Written by : Traci Reddy, Principal at Pegasys Strategy and Development

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South Africa has a long history of mining, mainly for coal, gold and diamonds. Unfortunately, this mining has resulted in many of our water resources, both surface and ground water, being severely polluted not least as a result of Acid Mine Drainage (AMD).

Everyone has an opinion about who is to blame for the mine water challenges facing South Africa. The regulators point fingers at the mines, the mines point fingers at the regulators and civil society point fingers at both the regulator and the mines. But playing the blame game doesn’t help those experiencing the negative impacts from mining activities, particularly those communities that rely on the very water resources that are being polluted.

While it may be easy to blame the mining industry, we need to recognise the substantial contribution that mining has made to the development of the South Africa economy, and the on-going contribution that mined materials make to our everyday lives: employment, electricity, jewellery, telecommunications, roads and rail, and yes… toothpaste!

The mine water challenge is a wicked problem: A wicked problem has innumerable causes, is tough to describe, doesn’t have a right answer and is often accompanied by both social complexity and technical difficulty.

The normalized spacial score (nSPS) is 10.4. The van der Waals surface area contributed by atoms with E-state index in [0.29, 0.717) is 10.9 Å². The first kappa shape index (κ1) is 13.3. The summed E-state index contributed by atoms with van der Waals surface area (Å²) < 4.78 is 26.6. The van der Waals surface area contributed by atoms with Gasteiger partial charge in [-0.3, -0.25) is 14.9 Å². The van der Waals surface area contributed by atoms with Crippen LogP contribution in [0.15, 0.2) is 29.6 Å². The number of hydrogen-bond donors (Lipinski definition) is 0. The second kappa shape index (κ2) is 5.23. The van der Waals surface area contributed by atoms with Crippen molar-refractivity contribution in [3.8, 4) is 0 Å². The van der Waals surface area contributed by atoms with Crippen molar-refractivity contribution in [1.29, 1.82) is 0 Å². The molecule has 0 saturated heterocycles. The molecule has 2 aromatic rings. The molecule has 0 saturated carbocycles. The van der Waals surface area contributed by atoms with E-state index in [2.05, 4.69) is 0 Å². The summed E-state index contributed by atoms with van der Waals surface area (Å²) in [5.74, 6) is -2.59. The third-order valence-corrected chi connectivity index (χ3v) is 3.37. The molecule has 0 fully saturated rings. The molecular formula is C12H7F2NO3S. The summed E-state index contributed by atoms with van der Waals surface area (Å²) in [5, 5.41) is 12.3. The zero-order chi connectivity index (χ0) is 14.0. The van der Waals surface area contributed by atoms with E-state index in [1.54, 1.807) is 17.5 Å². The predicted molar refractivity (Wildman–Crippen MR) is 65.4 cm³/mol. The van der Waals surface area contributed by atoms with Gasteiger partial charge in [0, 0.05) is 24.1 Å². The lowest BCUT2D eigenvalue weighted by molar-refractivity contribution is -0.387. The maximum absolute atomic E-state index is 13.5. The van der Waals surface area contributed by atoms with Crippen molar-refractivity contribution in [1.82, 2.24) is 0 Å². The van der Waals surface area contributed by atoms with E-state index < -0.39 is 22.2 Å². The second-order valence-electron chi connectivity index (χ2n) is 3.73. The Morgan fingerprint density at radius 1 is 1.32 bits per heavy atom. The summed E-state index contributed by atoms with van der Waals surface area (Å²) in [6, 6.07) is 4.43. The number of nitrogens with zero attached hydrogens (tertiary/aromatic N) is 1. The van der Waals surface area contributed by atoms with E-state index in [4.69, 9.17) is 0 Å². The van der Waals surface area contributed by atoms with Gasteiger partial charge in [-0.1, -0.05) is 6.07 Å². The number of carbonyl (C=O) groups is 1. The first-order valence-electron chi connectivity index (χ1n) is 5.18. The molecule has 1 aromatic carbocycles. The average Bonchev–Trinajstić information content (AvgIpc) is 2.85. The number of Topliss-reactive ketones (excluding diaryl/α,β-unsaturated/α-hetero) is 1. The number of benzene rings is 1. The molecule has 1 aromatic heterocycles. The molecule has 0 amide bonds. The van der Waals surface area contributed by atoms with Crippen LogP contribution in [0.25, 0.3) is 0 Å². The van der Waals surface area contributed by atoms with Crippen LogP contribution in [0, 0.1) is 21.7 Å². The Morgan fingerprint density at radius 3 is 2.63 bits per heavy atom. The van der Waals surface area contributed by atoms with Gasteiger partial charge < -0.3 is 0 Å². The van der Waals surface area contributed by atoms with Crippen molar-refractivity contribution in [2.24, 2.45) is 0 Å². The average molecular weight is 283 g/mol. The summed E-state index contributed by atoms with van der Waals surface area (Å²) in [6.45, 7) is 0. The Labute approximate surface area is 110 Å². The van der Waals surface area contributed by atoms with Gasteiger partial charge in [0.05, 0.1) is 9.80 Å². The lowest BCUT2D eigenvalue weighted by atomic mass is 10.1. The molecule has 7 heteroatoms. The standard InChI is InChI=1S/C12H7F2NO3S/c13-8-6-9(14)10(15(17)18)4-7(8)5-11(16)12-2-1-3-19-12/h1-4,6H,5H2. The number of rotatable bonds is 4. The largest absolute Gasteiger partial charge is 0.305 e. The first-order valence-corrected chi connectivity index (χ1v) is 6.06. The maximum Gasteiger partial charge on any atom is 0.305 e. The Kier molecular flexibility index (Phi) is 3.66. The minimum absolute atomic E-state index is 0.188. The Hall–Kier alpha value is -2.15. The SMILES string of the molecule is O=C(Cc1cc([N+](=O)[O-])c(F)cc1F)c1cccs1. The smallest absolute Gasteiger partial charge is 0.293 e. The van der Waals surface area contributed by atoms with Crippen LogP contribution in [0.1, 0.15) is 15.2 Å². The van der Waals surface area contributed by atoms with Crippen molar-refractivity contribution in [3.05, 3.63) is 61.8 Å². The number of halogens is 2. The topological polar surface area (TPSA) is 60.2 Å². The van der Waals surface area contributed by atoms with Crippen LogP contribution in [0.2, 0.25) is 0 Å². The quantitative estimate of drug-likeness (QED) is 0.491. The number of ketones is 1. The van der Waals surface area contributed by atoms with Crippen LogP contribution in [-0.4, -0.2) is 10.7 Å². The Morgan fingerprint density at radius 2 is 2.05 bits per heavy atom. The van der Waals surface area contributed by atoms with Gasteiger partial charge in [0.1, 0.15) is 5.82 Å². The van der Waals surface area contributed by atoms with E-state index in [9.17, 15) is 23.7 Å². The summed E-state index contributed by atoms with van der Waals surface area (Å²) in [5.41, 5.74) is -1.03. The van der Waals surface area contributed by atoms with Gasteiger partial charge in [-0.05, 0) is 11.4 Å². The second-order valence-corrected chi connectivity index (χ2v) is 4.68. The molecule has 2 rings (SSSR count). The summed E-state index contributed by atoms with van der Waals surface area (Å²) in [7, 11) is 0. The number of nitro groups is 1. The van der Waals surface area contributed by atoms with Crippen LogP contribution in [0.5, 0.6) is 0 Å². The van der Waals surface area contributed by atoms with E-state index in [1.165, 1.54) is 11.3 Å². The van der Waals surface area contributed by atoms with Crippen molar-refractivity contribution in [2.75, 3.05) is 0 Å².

In terms of mine water pollution, we can’t turn back the clock and eradicate the mining industry or change their historical practices. Instead, when called on by the SWPN to assist in looking for a solution, our starting was to understand and unpack the complexities around the mine water challenges in South Africa, and to take an onion-layer approach.

The first layer looked the different stages of mining and their impacts on water so that we could distinguish between:

  • post-operational mining areas: in which the majority of mines are non-operational and mining has ceased;
  • operational mining areas: in which there is a mix of operational and non-operational mining, but with a limited lifespan; and
  • developing mining areas: in which new mines are being opened and most mines are operational.

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Each of these phases has different impacts on water resources by threatening, exacerbating or contributing to the AMD challenge. New mines threaten to create further AMD and the critical problem in this stage relates to the opening and licensing process for mines and the potential for preventing further AMD. Operational mines create AMD through dewatering and run-off from facilities, with problems relating primarily to operating practices and non-compliance with environmental and water legislation. Non-operating mines pose a particular challenge, leaving an AMD legacy through decant and runoff resulting from inadequate rehabilitation in the mine closure process, and inadequate environmental protection requirements in years gone by.

The second layer mapped out issues at the facility-level (at the mine) as well as at the landscape-level (in the catchment). At both levels there are challenges relating to unclear institutional responsibilities, ill-aligned regulations and policies, poor monitoring and enforcement, inadequate financing and lack of a regional mine-water strategy.